The world of British television off and on the screen, as it was sixty years ago.

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The Blame Game

Television gets blamed for all manner of things, sometimes reasonably, sometimes ridiculously. On Wednesday, 29 June 1955, the Daily Express reports that the British Transport Commission, which were then responsible for running the railways, were in the red to the tune of £11,900,000 because of “rocketing costs and fewer passengers.” Passenger journeys were down by 1.3%. Why? Because of new housing, the growth of private motoring and television.

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Co-Axial to Kent

These won’t always be daily, but I figured I should put in an effort, early doors. So, Friday 24 June 1955…

The Times reports that in Parliament, James Callaghan (Lab, Cardiff South East) said that workers “were more ready to down tools because of the long hours being worked through overtime.” He added, “Men were working overtime to pay instalments on television sets which they had no time to look at.”

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The Man With No Organ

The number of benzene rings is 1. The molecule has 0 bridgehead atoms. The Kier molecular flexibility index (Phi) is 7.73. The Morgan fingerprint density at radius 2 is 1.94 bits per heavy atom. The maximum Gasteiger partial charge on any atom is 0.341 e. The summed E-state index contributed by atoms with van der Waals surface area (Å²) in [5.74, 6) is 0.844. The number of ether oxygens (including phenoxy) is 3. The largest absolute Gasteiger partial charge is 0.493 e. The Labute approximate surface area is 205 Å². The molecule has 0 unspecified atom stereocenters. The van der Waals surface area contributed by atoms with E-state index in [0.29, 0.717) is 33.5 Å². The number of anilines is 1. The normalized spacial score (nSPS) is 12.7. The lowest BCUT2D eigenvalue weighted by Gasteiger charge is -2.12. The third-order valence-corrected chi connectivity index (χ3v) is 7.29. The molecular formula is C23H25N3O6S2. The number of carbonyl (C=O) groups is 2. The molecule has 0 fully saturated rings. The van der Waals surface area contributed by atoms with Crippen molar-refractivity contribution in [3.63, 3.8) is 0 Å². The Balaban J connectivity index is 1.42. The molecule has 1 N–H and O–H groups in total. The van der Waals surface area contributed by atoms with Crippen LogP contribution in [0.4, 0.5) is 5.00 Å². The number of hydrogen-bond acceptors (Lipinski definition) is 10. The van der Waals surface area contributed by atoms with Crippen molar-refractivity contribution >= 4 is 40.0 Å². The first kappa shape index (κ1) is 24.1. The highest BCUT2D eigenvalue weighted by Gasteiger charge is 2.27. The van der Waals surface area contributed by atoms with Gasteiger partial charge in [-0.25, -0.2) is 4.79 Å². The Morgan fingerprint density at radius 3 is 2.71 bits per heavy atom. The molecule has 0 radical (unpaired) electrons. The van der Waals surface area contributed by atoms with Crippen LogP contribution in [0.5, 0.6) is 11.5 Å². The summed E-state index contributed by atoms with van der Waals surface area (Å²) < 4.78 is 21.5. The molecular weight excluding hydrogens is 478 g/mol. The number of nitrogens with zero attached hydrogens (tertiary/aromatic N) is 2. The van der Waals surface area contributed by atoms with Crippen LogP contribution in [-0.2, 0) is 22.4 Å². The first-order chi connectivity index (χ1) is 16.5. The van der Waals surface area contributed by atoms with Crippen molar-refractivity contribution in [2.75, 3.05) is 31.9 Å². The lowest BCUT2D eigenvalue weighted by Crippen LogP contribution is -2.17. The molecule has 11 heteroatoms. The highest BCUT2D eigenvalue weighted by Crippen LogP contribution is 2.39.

23 June 1955, a Thursday. This means that there’s a new issue of The Stage to look at. Fortunately, after months where their television coverage was usually restricted to a maximum of half-a-page, they’ve seen sense and we have a whole “TV Page” in this edition. Let’s hope it’s not a one-off. This time round it’s mainly interested in what’s happening at the new ITV companies. (more…)

Starting Somewhere…

It’s 22 June 1955, the longest day of the year. If you believe some newspapers, the five-week old dock strike has ended. They’re more consistent with other news: Ruth Ellis has been sentenced to death for killing David Blakely, and a schoolboy has run off with a games mistress. But we’re not here for this kind of thing, oh no. The only news we’ll be looking at here relates to what’s happening in the word of television: 1950s style. So let’s go…

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